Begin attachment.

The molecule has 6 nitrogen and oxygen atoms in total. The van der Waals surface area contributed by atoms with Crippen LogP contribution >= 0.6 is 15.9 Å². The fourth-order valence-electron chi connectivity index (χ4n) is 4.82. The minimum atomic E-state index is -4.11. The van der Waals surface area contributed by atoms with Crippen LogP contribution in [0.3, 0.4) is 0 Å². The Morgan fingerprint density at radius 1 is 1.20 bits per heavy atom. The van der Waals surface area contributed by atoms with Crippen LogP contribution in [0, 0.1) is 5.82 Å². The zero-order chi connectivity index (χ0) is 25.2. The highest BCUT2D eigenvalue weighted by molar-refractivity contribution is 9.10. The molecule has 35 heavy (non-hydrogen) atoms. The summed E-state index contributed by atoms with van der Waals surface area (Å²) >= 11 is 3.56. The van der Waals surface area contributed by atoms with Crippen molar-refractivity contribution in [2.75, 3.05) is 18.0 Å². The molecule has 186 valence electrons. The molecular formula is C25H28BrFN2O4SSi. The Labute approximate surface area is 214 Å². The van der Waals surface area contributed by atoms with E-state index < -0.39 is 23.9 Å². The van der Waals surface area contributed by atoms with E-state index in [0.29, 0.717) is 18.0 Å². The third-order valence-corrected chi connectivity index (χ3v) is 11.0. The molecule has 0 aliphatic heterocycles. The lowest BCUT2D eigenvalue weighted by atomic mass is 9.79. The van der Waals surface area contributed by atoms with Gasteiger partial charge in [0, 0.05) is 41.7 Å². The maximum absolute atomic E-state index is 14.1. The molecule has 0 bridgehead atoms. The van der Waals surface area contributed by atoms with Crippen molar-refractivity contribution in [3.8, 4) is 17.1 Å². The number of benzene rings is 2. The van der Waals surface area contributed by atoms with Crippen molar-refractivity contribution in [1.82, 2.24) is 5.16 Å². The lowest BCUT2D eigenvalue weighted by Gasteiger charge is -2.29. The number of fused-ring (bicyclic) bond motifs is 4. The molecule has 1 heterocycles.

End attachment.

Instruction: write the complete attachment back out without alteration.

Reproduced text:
The molecule has 6 nitrogen and oxygen atoms in total. The van der Waals surface area contributed by atoms with Crippen LogP contribution >= 0.6 is 15.9 Å². The fourth-order valence-electron chi connectivity index (χ4n) is 4.82. The minimum atomic E-state index is -4.11. The van der Waals surface area contributed by atoms with Crippen LogP contribution in [0.3, 0.4) is 0 Å². The Morgan fingerprint density at radius 1 is 1.20 bits per heavy atom. The van der Waals surface area contributed by atoms with Crippen LogP contribution in [0, 0.1) is 5.82 Å². The zero-order chi connectivity index (χ0) is 25.2. The highest BCUT2D eigenvalue weighted by molar-refractivity contribution is 9.10. The molecule has 35 heavy (non-hydrogen) atoms. The summed E-state index contributed by atoms with van der Waals surface area (Å²) >= 11 is 3.56. The van der Waals surface area contributed by atoms with Crippen molar-refractivity contribution in [2.75, 3.05) is 18.0 Å². The molecule has 186 valence electrons. The molecular formula is C25H28BrFN2O4SSi. The Labute approximate surface area is 214 Å². The van der Waals surface area contributed by atoms with E-state index < -0.39 is 23.9 Å². The van der Waals surface area contributed by atoms with E-state index in [0.29, 0.717) is 18.0 Å². The third-order valence-corrected chi connectivity index (χ3v) is 11.0. The molecule has 0 aliphatic heterocycles. The lowest BCUT2D eigenvalue weighted by atomic mass is 9.79. The van der Waals surface area contributed by atoms with Gasteiger partial charge in [0, 0.05) is 41.7 Å². The maximum absolute atomic E-state index is 14.1. The molecule has 0 bridgehead atoms. The van der Waals surface area contributed by atoms with Crippen molar-refractivity contribution in [3.8, 4) is 17.1 Å². The number of benzene rings is 2. The van der Waals surface area contributed by atoms with Crippen molar-refractivity contribution in [1.82, 2.24) is 5.16 Å². The lowest BCUT2D eigenvalue weighted by Gasteiger charge is -2.29. The number of fused-ring (bicyclic) bond motifs is 4. The molecule has 1 heterocycles.